enter image description hereMe and my dad have a small project at the moment for one of his amplifiers he uses with his band, on a hot day the amplifier overheats and conks out so we decided to fix an old pc fan we had lying around and blow air at the heat sink. but to make it one compact unit we want to get power from the same source as the amp. So I found an old 12v ac to dc power supply and thought simple job solder it onto the pins on the inside of the casing and job done.

Now how it looks is that there is standard 3 pin power cord going into it, the socket of the 3 pin power cord is connected to a small pcb with some pins coming out and a few pins have cables attached, I can't remove the pcb so I can't see how it was soldered to find out the positive and negative terminals. So I get out my multimeter to find out. I found the positive terminals, there are 3 and 2 have cables attached, great that leaves one spare. The same goes for the negatives.

I'd like to connect my fan to the switch as well the problem is that the voltage difference between the negative and the positive is 120v as far as my multimeter shows, even though it should be 240v. The only reason I can think of that maybe the system is designed for America. But whats even more confusing is if I try other pins it goes back to 240v which is what I need for my power supply.

Does anyone have an explanation for this, I'm only a little bit of tinkerer and I'm definitely not an expert, I don't tend to handle large voltages like this only when I fit some sockets on the wall but there must be some reason why the voltage drops from 240 to 120.

I hope I explained it well enough, I can get pictures if anybody needs me too.

enter image description here

The pins in the red circles are positive

The pins in the blue circle is negative

The pins in the green circle is earth connecting to the casing

The one in purple is also negative put it says its 120v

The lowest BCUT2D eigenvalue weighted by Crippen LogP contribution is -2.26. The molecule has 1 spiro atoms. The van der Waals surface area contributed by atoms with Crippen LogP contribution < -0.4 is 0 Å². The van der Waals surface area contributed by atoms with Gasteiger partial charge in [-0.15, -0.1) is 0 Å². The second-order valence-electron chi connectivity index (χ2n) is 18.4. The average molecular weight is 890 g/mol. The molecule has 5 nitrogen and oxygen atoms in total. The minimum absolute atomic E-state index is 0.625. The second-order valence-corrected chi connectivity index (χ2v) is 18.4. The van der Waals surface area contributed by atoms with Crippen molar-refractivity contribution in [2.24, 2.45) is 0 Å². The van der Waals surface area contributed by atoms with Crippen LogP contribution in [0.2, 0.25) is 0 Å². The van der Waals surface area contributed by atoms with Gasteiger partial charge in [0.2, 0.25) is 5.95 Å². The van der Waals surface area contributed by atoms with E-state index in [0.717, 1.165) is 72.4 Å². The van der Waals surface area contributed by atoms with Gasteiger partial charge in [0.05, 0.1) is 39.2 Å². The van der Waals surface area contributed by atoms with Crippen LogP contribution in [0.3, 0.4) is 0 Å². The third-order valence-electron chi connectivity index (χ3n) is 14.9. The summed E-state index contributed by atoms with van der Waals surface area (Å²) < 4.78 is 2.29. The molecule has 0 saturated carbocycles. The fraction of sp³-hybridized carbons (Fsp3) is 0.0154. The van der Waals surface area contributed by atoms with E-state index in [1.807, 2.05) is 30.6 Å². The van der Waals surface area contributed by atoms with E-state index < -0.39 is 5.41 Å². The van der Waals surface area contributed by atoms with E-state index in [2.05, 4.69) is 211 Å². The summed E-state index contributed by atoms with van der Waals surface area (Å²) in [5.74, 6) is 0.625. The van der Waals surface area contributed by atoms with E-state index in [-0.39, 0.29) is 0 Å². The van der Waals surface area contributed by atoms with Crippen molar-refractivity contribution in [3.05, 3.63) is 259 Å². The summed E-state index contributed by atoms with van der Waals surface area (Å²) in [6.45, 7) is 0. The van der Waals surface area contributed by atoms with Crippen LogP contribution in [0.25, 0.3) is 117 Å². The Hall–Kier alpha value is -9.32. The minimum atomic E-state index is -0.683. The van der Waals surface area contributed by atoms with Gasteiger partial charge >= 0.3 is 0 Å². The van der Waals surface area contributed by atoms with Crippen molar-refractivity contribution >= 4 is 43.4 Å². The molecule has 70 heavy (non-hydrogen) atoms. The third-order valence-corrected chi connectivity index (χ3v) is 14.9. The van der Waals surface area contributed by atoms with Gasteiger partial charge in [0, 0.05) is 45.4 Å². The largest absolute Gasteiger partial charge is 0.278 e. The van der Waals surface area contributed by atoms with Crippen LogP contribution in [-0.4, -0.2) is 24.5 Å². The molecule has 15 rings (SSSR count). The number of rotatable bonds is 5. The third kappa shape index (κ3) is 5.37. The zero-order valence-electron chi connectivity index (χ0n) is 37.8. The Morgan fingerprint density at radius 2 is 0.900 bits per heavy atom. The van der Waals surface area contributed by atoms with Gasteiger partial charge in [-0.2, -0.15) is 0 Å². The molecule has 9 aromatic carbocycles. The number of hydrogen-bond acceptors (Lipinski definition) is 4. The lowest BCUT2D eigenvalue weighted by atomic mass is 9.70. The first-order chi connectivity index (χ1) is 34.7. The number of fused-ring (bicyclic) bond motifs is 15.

If I try to connect the purple to any red I get 120v If I try to connect the right most blue with any red I get 120v which is also the negative wire going to the switch. If I try to connect the middle empty pin with the upper empty red pin I get 240v but If I try to connect the right blue pin with the empty red pin I get 120v

I would like to connect my negative by the switch so the fan switches on or off based on the switch but it only gives me 120v out of some reason and I can't figure out why. The 3 pin power cord supplies 240v and this pcb connect directly to the 3 pin power cord just behind it so its not like there is a step-down transformer behind it.

  • \$\begingroup\$ I have no clue what you are on about from your wall of text and there is no question there to answer. Can you clear it up, show with a picture and boil it doen to a question? \$\endgroup\$
    – winny
    Mar 31 '17 at 21:08
  • 2
    \$\begingroup\$ You are possibly looking at a single (or split) phase 240 volt line. If you measure either leg to neutral you'll see 120 volts. If you measure between the two 'hot' legs you'll see 240 volts. \$\endgroup\$
    – BobT
    Mar 31 '17 at 21:12
  • \$\begingroup\$ Does the amplifier have a switch to select either 120 or 240 Volts supply? If there is a dual-primary power transformer to deal with 120/240V, that could explain the 120 V that you measured. Can you find a manual or schematic diagram for the amp? Manufacturers often have documentation on their websites, even for discontinued products. \$\endgroup\$ Mar 31 '17 at 21:20
  • \$\begingroup\$ Pictures would be useful, especially of the mains input PCB. If it's awkward to remove, see if you can use an inspection mirror to get a picture of both sides. At the very least, take a picture of where you plan to make your connection. Readers can then give practical advice on how to design a safe modification. \$\endgroup\$
    – user133493
    Mar 31 '17 at 21:21
  • \$\begingroup\$ There is no switch to select between 120 or 240v, the power comes directly from the socket into the amplifier, there is no transformer involved. \$\endgroup\$ Mar 31 '17 at 21:38


simulate this circuit – Schematic created using CircuitLab

I strongly suspect you have an amplifier with an input transformer with taps for both 240V and 120V, as in the diagram. That way, it can be configured in the factory for either 240V or 120V use, without having to re-design anything - just swap a wire from one terminal to another.

If that's the case, then you're seeing the primary of the transformer act as an auto-transformer. If you put 240V into the 240V tap, then you'll get 120V out of the 120V tap.

  • \$\begingroup\$ If there is it would have to be tiny because there is no space behind the pcb, the pcb is directly attached to the 3 pin plug. \$\endgroup\$ Mar 31 '17 at 22:41
  • \$\begingroup\$ @SimonMoore Only three leadwires from the transformer would go to the vicinity of the plug; the transformer wouldn't be located there. \$\endgroup\$
    – Whit3rd
    Apr 1 '17 at 5:34
  • \$\begingroup\$ @SimonMoore Have you looked around inside the amplifier for a transformer that could be wired to the PCB? I wouldn't normally expect it to be running straight off the mains - when rectified, that would give about 340V DC, which is seriously high. \$\endgroup\$
    – Simon B
    Apr 1 '17 at 21:52

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